Thomas Farr is a visiting associate professor at Georgetown University’s School of Foreign Service. He directs the Religious Freedom Project at Georgetown’s Berkley Center for Religion, Peace and World Affairs and the task force on international religious freedom for the Witherspoon Institute in Princeton, N.J. A former diplomat, Farr was the State Department’s first director of the Office of International Religious Freedom.

He is widely published in a variety of secular and religious publications, including Foreign Affairs, First Things, The New York Times and The Harvard Journal of Law and Public Policy. His book, World of Faith and Freedom: Why International Religious Liberty Is Vital to American National Security, was published by Oxford University Press.

He spoke this week with Register senior editor Joan Frawley Desmond.

Yesterday, a group of U.S. religious leaders — including Catholics, Protestants, Orthodox Jews and Sikhs — released an “open letter,” “Marriage and Religious Freedom: Fundamental Goods That Stand or Fall Together.” Among other issues, the letter expressed alarm about the threat legal same-sex “marriage” poses to the free exercise of religion in this country.

This is a powerful statement. It is an encouraging and, frankly, very American phenomenon when religious groups with deep theological differences come together in defense of marriage and of religious freedom. The power of the statement comes from the truths it expresses. It sounds the alarm about the sweeping consequences for our society if the definition of marriage is overturned and about the threat to religious liberty implicit in such an act.

The letter itself is an example of religious liberty in action — public advocacy by religious actors on behalf of truths they hold sacred and which they believe central to protecting the common good.

There are those who would contend that this kind of public religious advocacy violates the separation of church and state. That reading of our Constitution is nonsense, but it exists, and it poses a danger both to marriage and religious freedom.

Consider Judge Vaughn Walker’s 2010 ruling on Proposition 8, the California referendum affirming marriage as between one man and one woman. He simply declared that the vote was in part motivated by religious and moral values, that those values did not and cannot meet constitutional standards of rationality, and that, therefore, the outcome of the referendum was unconstitutional.

Should this reasoning be more widely adopted by the courts, it would pose a severe threat to religious liberty by reducing the capacity of religious actors to prevail in democratic deliberation with religion-specific or even religiously derived moral arguments. It would implicate issues from marriage to abortion to the cloning of human beings for medical research.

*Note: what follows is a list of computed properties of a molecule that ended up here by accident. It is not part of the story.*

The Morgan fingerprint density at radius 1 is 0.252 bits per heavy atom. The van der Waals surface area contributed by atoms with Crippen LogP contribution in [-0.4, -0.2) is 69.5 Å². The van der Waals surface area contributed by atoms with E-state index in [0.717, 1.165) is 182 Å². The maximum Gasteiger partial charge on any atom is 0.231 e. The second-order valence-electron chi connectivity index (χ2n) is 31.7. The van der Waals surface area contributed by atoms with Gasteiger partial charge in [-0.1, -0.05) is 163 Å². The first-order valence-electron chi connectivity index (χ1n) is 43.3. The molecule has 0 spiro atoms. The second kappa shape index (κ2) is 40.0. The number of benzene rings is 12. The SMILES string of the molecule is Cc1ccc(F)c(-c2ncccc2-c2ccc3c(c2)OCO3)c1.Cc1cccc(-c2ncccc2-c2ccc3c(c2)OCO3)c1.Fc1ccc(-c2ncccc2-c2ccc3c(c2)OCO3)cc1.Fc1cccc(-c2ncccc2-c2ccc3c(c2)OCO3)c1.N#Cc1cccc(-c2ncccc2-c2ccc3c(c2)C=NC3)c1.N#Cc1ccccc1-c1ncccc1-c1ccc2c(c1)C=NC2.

Earlier this week, the U.S. Catholic bishops and advocates for religious freedom hailed the Supreme Court’s unanimous ruling in the Hosanna Tabor case.

The ruling reaffirmed the right of religious communities to choose their own clergy without government interference and was a major victory. The fact that all the liberal justices went along with the decision is almost miraculous.

While the ruling was limited to the right to choose clergy, it did affirm the distinctive place of religion in the American system. In effect, the justices said that the First Amendment provides religious communities a degree of protection from government interference that almost no other community in our society has.

But the ruling did not directly address the issue I discussed earlier, i.e., the right of religious individuals and communities to make religious arguments and to prevail in democratic deliberation.

Where does that leave us?

When it comes to marriage, abortion or other issues of concern to Catholics, it leaves us in a precarious position. The remedy must be to engage with energy and optimism in public-policy debates, and to win.

Let me give you one example — among many — of the problem we face. The new health-care law may require Catholic associations like colleges and hospitals to provide contraceptives and abortion-inducing drugs in their health-care plans. Catholics are, quite reasonably, fighting to broaden the conscience exemptions from that requirement (exemptions which now appear to apply only to churches themselves).

Conscience protections are important because they acknowledge, in principle, that protecting the conscience of the religious dissenter is more important than the law itself. But the conscience approach is, in my view, insufficient. Catholics need to marshal their resources more effectively to defeat these laws in the legislatures. We have not done this well, and we should ask ourselves why.

There are doubtless many reasons, including poor catechesis. But a key reason is that too many Catholics have bought into the false notion that it is illegitimate to make public religious arguments — i.e., that religion is a private matter.